Facebook Voices Concerns Regarding Users Transferring Data to Other Platforms!

Facebook Inc. has assured regulators that it will safeguard user’s privacy as well as allow them to port their data elsewhere. Now, it is figuring out how it can do both. The company claims that although users should be allowed to transfer the uploaded photos to a social network, sharing of personal data such as contact information is questionable.

On Wednesday, a white paper was issued in which the company explained why both of the directives contradict each other. Also, it was said that the company is pursuing outside feedback on how to achieve the two goals.

The concerning thing is that Facebook must make its users’ profiles easily transferable to upstart rivals, according to the new laws in the European Union and California. However, the company is also under strict data protections due to the Federal Trade Commission’s $5 billion civil penalty against it.

The director of Facebook’s privacy and public policy Stephen Satterfield says that there hasn’t been a lot of guidance on how to resolve the two issues. He referred to the paper as being the company’s opening attempt at resolving trade-offs between privacy and openness.

As mentioned above, the company is seeking input from regulators as well as other tech companies as it doesn’t want make these decisions separately.

In addition to clarifying what data should be allowed to be ported, Facebook also demands guidance on how to deal with the privacy risks associated with the data being transferred from the platform. The company is using the example of Cambridge Analytica scandal to voice its concerns.

The paper questions that who should be held responsible in case the user data that is accessible to an outside body gets misused.

Supporters of greater competition in social media argue that Facebook should be able to manage privacy without crushing rivals. In order for people to be given real alternatives to Facebook, the company would have to engage its platforms with the competitors instead of allowing a one-time data transfer.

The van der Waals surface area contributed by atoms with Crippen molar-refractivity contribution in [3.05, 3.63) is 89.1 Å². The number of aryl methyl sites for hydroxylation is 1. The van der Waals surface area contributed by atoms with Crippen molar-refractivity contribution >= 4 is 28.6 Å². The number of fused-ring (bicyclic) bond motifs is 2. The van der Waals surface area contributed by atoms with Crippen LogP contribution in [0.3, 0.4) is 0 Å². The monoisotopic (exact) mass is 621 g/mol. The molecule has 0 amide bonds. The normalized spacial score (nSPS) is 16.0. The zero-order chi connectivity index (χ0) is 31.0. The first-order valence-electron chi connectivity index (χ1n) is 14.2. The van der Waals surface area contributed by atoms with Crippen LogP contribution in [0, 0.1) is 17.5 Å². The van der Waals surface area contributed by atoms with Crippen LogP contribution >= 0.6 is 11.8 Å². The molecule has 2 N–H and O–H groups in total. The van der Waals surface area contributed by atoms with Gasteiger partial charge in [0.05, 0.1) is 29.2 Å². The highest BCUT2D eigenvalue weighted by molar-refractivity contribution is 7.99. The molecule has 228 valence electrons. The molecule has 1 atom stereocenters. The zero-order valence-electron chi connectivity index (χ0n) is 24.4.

Economist and former deputy attorney general Fiona Scott Morton says that Facebook meshing with other social networks would revive competition instead of harming the company. However, she believes that Facebook wouldn’t support this idea for competitive reasons.

According to Fiona, if rivals are given access to the platform, users could remain linked to Facebook while testing other social media platforms that either shared either ad revenue with their consumers or offered an ad-free experience for a certain cost, for example.

However, Facebook argues in the paper that interoperability would require the company to redesign the open-access conditions that led to Cambridge Analytica.

According to Ms. Scott Morton however, the lesson Facebook should learn from Cambridge Analytica is that allowing a quiz application to have access to user data is a mistake.

Mr. Satterfield added that as of now, it’s unclear who should oversee the process and how responsibility for the transferred data should be handled. Still, it is working in association with tech companies such as Apple Inc., Google and Microsoft Corp. to devise an industry framework for interoperable platforms.

Mr. Satterfield also said that Facebook would continue making efforts towards allowing users to meaningfully transfer their data, with or without the regulatory guidance or industry consensus.

He noted that Facebook plans on holding a series of global events regarding the issues highlighted in the paper as unless these issues are resolved, the company would not be able to build portability to its full extent.

Photo: LUIS ACOSTA via Getty Images

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